You have to be very methodical when you write a mystery novel, because it’s usually a very analytical process. I start and build up the characters in anticipation of the problem. The problem is usually a murder that the reader must try to figure out who did it or an event that leaves the reader trying to figure out why it happened or why other things in the story are happening. You’ve got to be very careful in what you give the reader in the way of clues because that obviously has an impact on how the story ends. And of course, as the writer you get to choose who did it and why. So I think it’s pretty exciting to be able to present a problem, lead the reader along with some series of events and clues that lead up to the dénouement, and then come up with whatever ending you as the writer want. A lot of times it may not be the ending that the readers want, but as the author you get to decide how you want it to end.
It’s exciting for me to be able to start with a blank piece of paper and make the story and the characters and the places come to life for the reader. It’s sort of like an artist with a blank canvas. You start with nothing and you can do whatever you want with the art you create. You get to fill the pages with a world of your own creation. You can bend the rules or you can suspend reality, because in the end it’s about creating something enjoyable for the readers, and to do that sometimes you have to let your imagination run wild and see where it goes. You can be bold if you want in your characters or your storyline. The writer has great freedom of expression in writing the story, and it’s exciting for me to pull a lot of different elements together into a story that makes the reader want to keep turning the page for more.
Crafting the characters was somewhat difficult for Murder at the Ocean Forest since it is a period piece. I had to take into consideration people’s mannerisms and beliefs and emotions that may have been a part of the World War II era. I had to ask myself what motivated people during the war and how did the war impact them psychologically and emotionally. I talked to some people I know who were around during the 1940s and who could remember the times.
As you know, each character in Murder at the Ocean Forest is extremely unique, and since the book is very character driven I went into some great detail about them all and their mannerisms and you even get a glimpse into their thoughts and point of view. Up until the first murder, you get a chapter or part of a chapter from each character’s point of view, so it gives the reader a chance to get to know the characters and what they think and how they perceive some things. That makes for a very interesting dynamic between all the characters when the reader puts everything together.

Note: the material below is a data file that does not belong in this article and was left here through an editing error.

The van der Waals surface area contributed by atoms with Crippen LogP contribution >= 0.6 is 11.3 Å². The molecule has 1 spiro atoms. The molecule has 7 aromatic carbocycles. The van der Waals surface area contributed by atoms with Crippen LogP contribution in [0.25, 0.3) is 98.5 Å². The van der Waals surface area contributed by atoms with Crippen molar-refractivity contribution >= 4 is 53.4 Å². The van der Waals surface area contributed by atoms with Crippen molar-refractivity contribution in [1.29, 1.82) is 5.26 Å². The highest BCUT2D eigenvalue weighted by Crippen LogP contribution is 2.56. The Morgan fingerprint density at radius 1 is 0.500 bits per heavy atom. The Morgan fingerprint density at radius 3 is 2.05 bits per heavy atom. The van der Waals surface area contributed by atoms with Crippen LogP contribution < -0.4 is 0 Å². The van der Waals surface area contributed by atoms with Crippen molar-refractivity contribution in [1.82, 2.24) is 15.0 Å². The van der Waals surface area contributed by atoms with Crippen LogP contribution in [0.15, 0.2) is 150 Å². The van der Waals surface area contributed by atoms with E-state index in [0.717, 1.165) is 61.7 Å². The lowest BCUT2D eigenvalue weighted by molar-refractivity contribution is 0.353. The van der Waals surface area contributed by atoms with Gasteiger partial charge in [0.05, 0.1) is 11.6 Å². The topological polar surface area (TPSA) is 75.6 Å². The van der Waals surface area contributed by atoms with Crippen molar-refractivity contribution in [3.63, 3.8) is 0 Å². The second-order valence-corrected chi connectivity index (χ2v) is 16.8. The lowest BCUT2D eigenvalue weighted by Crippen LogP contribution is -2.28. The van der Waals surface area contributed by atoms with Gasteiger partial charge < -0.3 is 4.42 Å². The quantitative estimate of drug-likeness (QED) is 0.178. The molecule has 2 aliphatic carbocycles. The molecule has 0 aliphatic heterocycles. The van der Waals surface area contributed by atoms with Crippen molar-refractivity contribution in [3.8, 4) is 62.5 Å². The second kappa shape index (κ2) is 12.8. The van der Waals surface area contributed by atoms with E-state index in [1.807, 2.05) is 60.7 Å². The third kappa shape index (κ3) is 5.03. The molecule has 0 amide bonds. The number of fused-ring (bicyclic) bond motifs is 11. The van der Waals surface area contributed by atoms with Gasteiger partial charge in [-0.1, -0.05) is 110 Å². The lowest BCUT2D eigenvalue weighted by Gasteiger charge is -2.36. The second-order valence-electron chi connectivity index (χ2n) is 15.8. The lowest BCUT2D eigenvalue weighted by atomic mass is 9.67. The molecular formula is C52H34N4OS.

What was more difficult was trying to craft the setting at the old Ocean Forest Hotel in Myrtle Beach, South Carolina. The Ocean Forest Hotel was demolished in the 1970s, long before I was introduced to Myrtle Beach. So, I’m trying to write a story set in a place that doesn’t exist anymore and for which there is really very limited information. I had some photographs to go by to get an idea of what the hotel looked like on the outside and to some extent on the inside, but I didn’t have much to work with. I interviewed some people who had local knowledge and who shared with me their memories of the place. After that, I set to work to recreate the Ocean Forest Hotel in the 1940s, and from the feedback I’ve received from a number of readers who had actually been to the Ocean Forest Hotel, I’m told I did a pretty good job at capturing the place in my book. I’m glad I could do it justice.
A psychological thriller like The House of Dark Shadows is basically writing about a mind game. Not only does it involve a mind game among the characters, but as the writer you’re also playing a mind game with the readers. As the writer, you’ve got to be very careful and very creative in how you present the story. In The House of Dark Shadows you’ll notice that the story is told complete from one character’s point of view. You’re privy to some of his thoughts and emotions, and the reader can get in his head a little bit. However, the readers don’t get any insight into what the other characters are thinking. Instead, you get one character’s perception of what he thinks they may be thinking or what their emotions are; you get his perspective and his perspective alone. Obviously, if you were able to get inside other characters’ heads in the book, you would be able to figure out what was going on pretty quickly. Because of the set up of all of this, you leave the reader wondering whether their take on the book is right or not. Did this really happen or was it part of the character’s imagination or what? Can you take the explanation at the end at face value or was there more to it? Who was the good guy and who was the bad guy? Was everything really as it seemed or not? I’ve had readers tell me that they weren’t sure how to take the ending of the book, that it could go a couple of ways, and I’ve had readers argue both perspectives and not come to a firm conclusion about it. Thus, that’s the nature of the psychological thriller, in my opinion. Some people don’t like that there isn’t a fully explained and clear conclusion, but I liken it to the twist in Alfred Hitchcock’s works—it leaves you wondering for days after you’ve finished the movie or in my case the book.